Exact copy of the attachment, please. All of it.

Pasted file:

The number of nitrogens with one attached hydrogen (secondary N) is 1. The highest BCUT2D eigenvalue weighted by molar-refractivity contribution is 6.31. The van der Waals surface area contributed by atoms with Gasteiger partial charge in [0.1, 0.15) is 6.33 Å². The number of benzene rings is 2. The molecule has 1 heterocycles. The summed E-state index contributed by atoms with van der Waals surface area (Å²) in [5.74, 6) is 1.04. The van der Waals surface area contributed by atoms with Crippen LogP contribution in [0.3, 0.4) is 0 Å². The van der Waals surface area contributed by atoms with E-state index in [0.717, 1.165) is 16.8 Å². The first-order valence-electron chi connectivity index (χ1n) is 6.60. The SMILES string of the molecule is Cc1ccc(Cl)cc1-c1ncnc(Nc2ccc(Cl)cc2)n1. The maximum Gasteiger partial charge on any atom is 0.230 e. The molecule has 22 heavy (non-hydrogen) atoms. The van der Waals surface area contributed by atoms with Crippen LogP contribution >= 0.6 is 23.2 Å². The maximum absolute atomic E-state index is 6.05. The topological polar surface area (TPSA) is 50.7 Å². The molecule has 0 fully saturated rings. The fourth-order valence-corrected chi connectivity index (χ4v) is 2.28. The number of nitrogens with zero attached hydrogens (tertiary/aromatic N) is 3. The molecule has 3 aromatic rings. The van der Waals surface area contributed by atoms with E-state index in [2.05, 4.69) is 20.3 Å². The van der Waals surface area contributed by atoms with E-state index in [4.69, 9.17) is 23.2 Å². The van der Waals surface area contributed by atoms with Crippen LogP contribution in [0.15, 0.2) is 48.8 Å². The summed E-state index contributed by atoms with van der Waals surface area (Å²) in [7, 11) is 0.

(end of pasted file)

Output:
The number of nitrogens with one attached hydrogen (secondary N) is 1. The highest BCUT2D eigenvalue weighted by molar-refractivity contribution is 6.31. The van der Waals surface area contributed by atoms with Gasteiger partial charge in [0.1, 0.15) is 6.33 Å². The number of benzene rings is 2. The molecule has 1 heterocycles. The summed E-state index contributed by atoms with van der Waals surface area (Å²) in [5.74, 6) is 1.04. The van der Waals surface area contributed by atoms with Crippen LogP contribution in [0.3, 0.4) is 0 Å². The van der Waals surface area contributed by atoms with E-state index in [0.717, 1.165) is 16.8 Å². The first-order valence-electron chi connectivity index (χ1n) is 6.60. The SMILES string of the molecule is Cc1ccc(Cl)cc1-c1ncnc(Nc2ccc(Cl)cc2)n1. The maximum Gasteiger partial charge on any atom is 0.230 e. The molecule has 22 heavy (non-hydrogen) atoms. The van der Waals surface area contributed by atoms with Crippen LogP contribution >= 0.6 is 23.2 Å². The maximum absolute atomic E-state index is 6.05. The topological polar surface area (TPSA) is 50.7 Å². The molecule has 0 fully saturated rings. The fourth-order valence-corrected chi connectivity index (χ4v) is 2.28. The number of nitrogens with zero attached hydrogens (tertiary/aromatic N) is 3. The molecule has 3 aromatic rings. The van der Waals surface area contributed by atoms with E-state index in [2.05, 4.69) is 20.3 Å². The van der Waals surface area contributed by atoms with E-state index in [4.69, 9.17) is 23.2 Å². The van der Waals surface area contributed by atoms with Crippen LogP contribution in [0.15, 0.2) is 48.8 Å². The summed E-state index contributed by atoms with van der Waals surface area (Å²) in [7, 11) is 0.